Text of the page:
European journal of human genetics: EJHG 05/2015; DOI:10.1038/ejhg.2015.92 · 4.35 Impact Factor
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    ABSTRACT: Voltage-gated sodium channel Nav 1.6, encoded by the gene SCN8A, plays a crucial role in controlling neuronal excitability. SCN8A mutations that cause increased channel activity are associated with seizures. We describe a patient with epileptic encephalopathy caused by de novo SCN8A mutation (c.5614C>T, p.Arg1872Trp). Seizures began 10 days after birth at which time brain magnetic resonance imaging (MRI) and electroencephalography (EEG) were normal. Seizure recurrence increased with age, leading to the development of frequent status epilepticus from 1 year of age. Seizure type included generalized tonic seizures and focal motor seizures. EEG first showed focal epileptic activity at the age of 4 months, and thereafter showed multifocal spikes. Serial MRI demonstrated brain atrophy, which appeared to progress with seizure aggravation. Clinical features that may give a clue to the diagnosis include normal EEG despite frequent seizures in early infancy and an increase in epileptic activity that occurs with aging. © 2015 Japan Pediatric Society.
    Pediatrics International 05/2015; 57(4). DOI:10.1111/ped.12622 · 0.73 Impact Factor

  • European Journal of Paediatric Neurology 05/2015; 19. DOI:10.1016/S1090-3798(15)30015-5 · 2.30 Impact Factor

  • European Journal of Paediatric Neurology 05/2015; 19:S5-S6. DOI:10.1016/S1090-3798(15)30016-7 · 2.30 Impact Factor
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    ABSTRACT: Focal cortical dysplasia (FCD) Type IIb is a cortical malformation characterized by cortical architectural abnormalities, dysmorphic neurons, and balloon cells. It has been suggested that FCDs are caused by somatic mutations in cells in the developing brain. Here, we explore the possible involvement of somatic mutations in FCD Type IIb. We collected a total of 24 blood-brain paired samples with FCD, including 13 individuals with FCD Type IIb, five with Type IIa, and six with Type I. We performed whole exome sequencing using paired samples from nine of the FCD Type IIb subjects. Somatic MTOR mutations were identified and further investigated using all 24 paired samples by deep sequencing of the entire gene's coding region. Somatic MTOR mutations were confirmed by droplet digital PCR. The effect of MTOR mutations on mTOR kinase signaling was evaluated by immunohistochemistry and western blot analyses of brain samples and by in vitro transfection experiments. We identified four lesion-specific somatic MTOR mutations in six of 13 (46%) individuals with FCD Type IIb showing mutant allele rates of 1.11-9.31%. Functional analyses showed that phosphorylation of ribosomal protein S6 in FCD Type IIb brain tissues with MTOR mutations was clearly elevated compared with control samples. Transfection of any of the four MTOR mutants into HEK293T cells led to elevated phosphorylation of 4EBP, the direct target of mTOR kinase. We found low-prevalence somatic mutations in MTOR in FCD Type IIb, indicating that activating somatic mutations in MTOR cause FCD Type IIb. This article is protected by copyright. All rights reserved. © 2015 American Neurological Association.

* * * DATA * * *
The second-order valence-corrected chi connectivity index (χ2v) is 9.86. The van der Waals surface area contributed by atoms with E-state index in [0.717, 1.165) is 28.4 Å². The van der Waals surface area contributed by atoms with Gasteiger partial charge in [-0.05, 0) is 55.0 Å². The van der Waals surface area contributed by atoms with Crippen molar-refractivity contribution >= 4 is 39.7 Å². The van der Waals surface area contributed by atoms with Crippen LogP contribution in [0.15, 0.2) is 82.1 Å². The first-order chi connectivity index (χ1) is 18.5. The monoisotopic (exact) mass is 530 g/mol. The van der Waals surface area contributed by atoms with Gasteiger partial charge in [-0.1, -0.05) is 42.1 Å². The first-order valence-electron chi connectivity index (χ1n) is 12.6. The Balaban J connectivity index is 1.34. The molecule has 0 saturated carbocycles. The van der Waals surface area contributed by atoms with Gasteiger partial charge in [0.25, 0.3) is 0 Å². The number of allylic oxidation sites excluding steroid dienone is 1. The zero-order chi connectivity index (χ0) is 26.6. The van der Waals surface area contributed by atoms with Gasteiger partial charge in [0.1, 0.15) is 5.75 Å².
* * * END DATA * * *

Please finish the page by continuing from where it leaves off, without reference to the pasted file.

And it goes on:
Annals of Neurology 05/2015; 78(3). DOI:10.1002/ana.24444 · 9.98 Impact Factor

Publication Stats

2k Citations
692.44 Total Impact Points


  • 2007-2015
    • Yokohama City University
      Yokohama, Kanagawa, Japan
  • 2013
    • Yamagata University
      • Department of Pediatrics
      Ямагата, Yamagata, Japan
  • 2005-2008
    • Kyoto University
      • Department of Anatomy and Development Biology
      Kioto, Kyōto, Japan
  • 2003
    • Fukuoka University
      • Faculty of Medicine
      Hukuoka, Fukuoka, Japan